‘Greenflationary’ expectations

Peter Sainsbury
7 min readJun 30, 2022

The lumpy, unpredictable nature of climate change and the transition towards zero carbon is likely to mean that inflation will be higher, and more volatile in the future.

Much of this inflationary pressure relates to the impact that climate shocks have on the supply of essential commodities, especially agricultural and energy. However, the transition to a zero carbon economy (and the costs that implies) is likely to become an increasingly important contributor to high and volatile inflation.

Up until relatively recently, carbon prices were low and the impact on carbon abatement behaviour was limited. Over the longer term though, higher carbon prices provide the incentive to decarbonise power generation and industrial assets. However, these assets take time to come to fruition, which means that in the short-term capital is diverted away from high carbon sectors such as fossil fuels.

Higher carbon prices also represent a cost that business must either pass onto their consumers, or alternatively absorb it and see their margins cut. Uncertainty over short and long term carbon prices will become more and more important in determining inflationary expectations.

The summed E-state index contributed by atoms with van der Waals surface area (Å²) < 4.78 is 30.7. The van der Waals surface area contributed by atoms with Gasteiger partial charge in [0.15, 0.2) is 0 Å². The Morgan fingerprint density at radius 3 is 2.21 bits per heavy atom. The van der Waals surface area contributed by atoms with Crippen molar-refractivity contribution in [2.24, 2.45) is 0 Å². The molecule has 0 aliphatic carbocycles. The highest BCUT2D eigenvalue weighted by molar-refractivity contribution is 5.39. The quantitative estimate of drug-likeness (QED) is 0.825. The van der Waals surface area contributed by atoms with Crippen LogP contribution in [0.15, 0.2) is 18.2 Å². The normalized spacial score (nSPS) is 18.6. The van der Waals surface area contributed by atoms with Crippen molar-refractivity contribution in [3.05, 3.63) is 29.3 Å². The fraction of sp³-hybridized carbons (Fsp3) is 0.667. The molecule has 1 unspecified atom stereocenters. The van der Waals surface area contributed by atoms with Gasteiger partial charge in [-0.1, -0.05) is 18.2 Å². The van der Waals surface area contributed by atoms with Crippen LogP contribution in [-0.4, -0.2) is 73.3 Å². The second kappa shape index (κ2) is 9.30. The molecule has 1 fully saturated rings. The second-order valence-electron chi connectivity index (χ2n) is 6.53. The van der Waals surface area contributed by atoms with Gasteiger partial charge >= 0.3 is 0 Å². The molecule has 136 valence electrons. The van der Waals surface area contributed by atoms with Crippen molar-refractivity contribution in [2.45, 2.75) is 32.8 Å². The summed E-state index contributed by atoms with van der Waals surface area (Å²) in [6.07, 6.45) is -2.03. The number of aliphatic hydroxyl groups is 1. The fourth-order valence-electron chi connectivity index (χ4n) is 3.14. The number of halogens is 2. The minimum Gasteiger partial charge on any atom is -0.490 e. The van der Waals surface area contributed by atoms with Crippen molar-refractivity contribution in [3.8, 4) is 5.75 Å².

Volatile inflation is particularly pernicious due to the significant cost it imposes on economic activity resulting from the the uncertainty it introduces into decision making.

Central bankers should play a pivotal role in communicating the economic trade-offs involved in decarbonisation. They have the power to provide a stable foundation for the investment and behaviour change required. Without that foundation then carbon prices are likely to be higher, and for much longer.

Photo by Imelda on Unsplash

‘Greenflationary’ expectations

The degree to which inflation will result from carbon pricing ultimately depends on where we are today.

Compliance carbon markets covered ~17% of global emissions in 2021 and posted a carbon market-weighted average price of ~$28 per tonne (~€26.50). The low average price reflects the large share of emissions covered by China’s nascent carbon market and it’s relatively low carbon price; launched in July 2021 the scheme closed the year below $10 per tonne. Taking account of other countries where carbon taxes exist and carbon pricing of some…

Peter Sainsbury

I write about carbon markets at carbonrisk.substack.com @CarbonRisk_ Books about commodity markets, betting and misinformation amzn.to/3A05wcH